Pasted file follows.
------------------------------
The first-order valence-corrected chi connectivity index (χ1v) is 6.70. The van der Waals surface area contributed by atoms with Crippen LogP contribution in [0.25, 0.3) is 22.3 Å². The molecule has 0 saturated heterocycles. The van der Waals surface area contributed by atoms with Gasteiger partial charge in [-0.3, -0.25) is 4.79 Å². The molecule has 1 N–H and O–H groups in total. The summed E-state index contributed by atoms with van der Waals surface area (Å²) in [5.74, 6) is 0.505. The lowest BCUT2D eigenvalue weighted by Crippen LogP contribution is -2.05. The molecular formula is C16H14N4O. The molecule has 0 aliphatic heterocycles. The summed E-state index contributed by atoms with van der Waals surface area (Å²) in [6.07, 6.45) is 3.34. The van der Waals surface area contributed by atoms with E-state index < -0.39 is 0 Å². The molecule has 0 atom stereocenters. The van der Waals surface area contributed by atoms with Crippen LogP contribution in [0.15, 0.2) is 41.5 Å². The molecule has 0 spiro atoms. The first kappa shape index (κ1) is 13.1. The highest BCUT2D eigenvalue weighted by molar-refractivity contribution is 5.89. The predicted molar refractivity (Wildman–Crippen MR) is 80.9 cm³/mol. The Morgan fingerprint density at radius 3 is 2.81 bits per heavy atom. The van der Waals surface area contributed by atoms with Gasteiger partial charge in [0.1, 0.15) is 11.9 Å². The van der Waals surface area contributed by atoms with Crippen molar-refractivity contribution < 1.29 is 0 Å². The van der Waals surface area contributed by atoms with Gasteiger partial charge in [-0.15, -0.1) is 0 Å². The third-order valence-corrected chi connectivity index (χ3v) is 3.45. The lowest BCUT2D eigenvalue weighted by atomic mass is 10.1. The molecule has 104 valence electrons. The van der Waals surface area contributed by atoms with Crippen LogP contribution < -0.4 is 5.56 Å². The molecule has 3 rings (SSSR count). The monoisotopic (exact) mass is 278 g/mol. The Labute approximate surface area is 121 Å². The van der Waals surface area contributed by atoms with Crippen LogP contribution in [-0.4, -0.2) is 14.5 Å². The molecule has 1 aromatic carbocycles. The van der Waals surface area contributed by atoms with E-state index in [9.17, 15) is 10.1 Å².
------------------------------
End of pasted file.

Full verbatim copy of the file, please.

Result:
The first-order valence-corrected chi connectivity index (χ1v) is 6.70. The van der Waals surface area contributed by atoms with Crippen LogP contribution in [0.25, 0.3) is 22.3 Å². The molecule has 0 saturated heterocycles. The van der Waals surface area contributed by atoms with Gasteiger partial charge in [-0.3, -0.25) is 4.79 Å². The molecule has 1 N–H and O–H groups in total. The summed E-state index contributed by atoms with van der Waals surface area (Å²) in [5.74, 6) is 0.505. The lowest BCUT2D eigenvalue weighted by Crippen LogP contribution is -2.05. The molecular formula is C16H14N4O. The molecule has 0 aliphatic heterocycles. The summed E-state index contributed by atoms with van der Waals surface area (Å²) in [6.07, 6.45) is 3.34. The van der Waals surface area contributed by atoms with E-state index < -0.39 is 0 Å². The molecule has 0 atom stereocenters. The van der Waals surface area contributed by atoms with Crippen LogP contribution in [0.15, 0.2) is 41.5 Å². The molecule has 0 spiro atoms. The first kappa shape index (κ1) is 13.1. The highest BCUT2D eigenvalue weighted by molar-refractivity contribution is 5.89. The predicted molar refractivity (Wildman–Crippen MR) is 80.9 cm³/mol. The Morgan fingerprint density at radius 3 is 2.81 bits per heavy atom. The van der Waals surface area contributed by atoms with Gasteiger partial charge in [0.1, 0.15) is 11.9 Å². The van der Waals surface area contributed by atoms with Crippen molar-refractivity contribution < 1.29 is 0 Å². The van der Waals surface area contributed by atoms with Gasteiger partial charge in [-0.15, -0.1) is 0 Å². The third-order valence-corrected chi connectivity index (χ3v) is 3.45. The lowest BCUT2D eigenvalue weighted by atomic mass is 10.1. The molecule has 104 valence electrons. The van der Waals surface area contributed by atoms with Crippen LogP contribution < -0.4 is 5.56 Å². The molecule has 3 rings (SSSR count). The monoisotopic (exact) mass is 278 g/mol. The Labute approximate surface area is 121 Å². The van der Waals surface area contributed by atoms with Crippen LogP contribution in [-0.4, -0.2) is 14.5 Å². The molecule has 1 aromatic carbocycles. The van der Waals surface area contributed by atoms with E-state index in [9.17, 15) is 10.1 Å².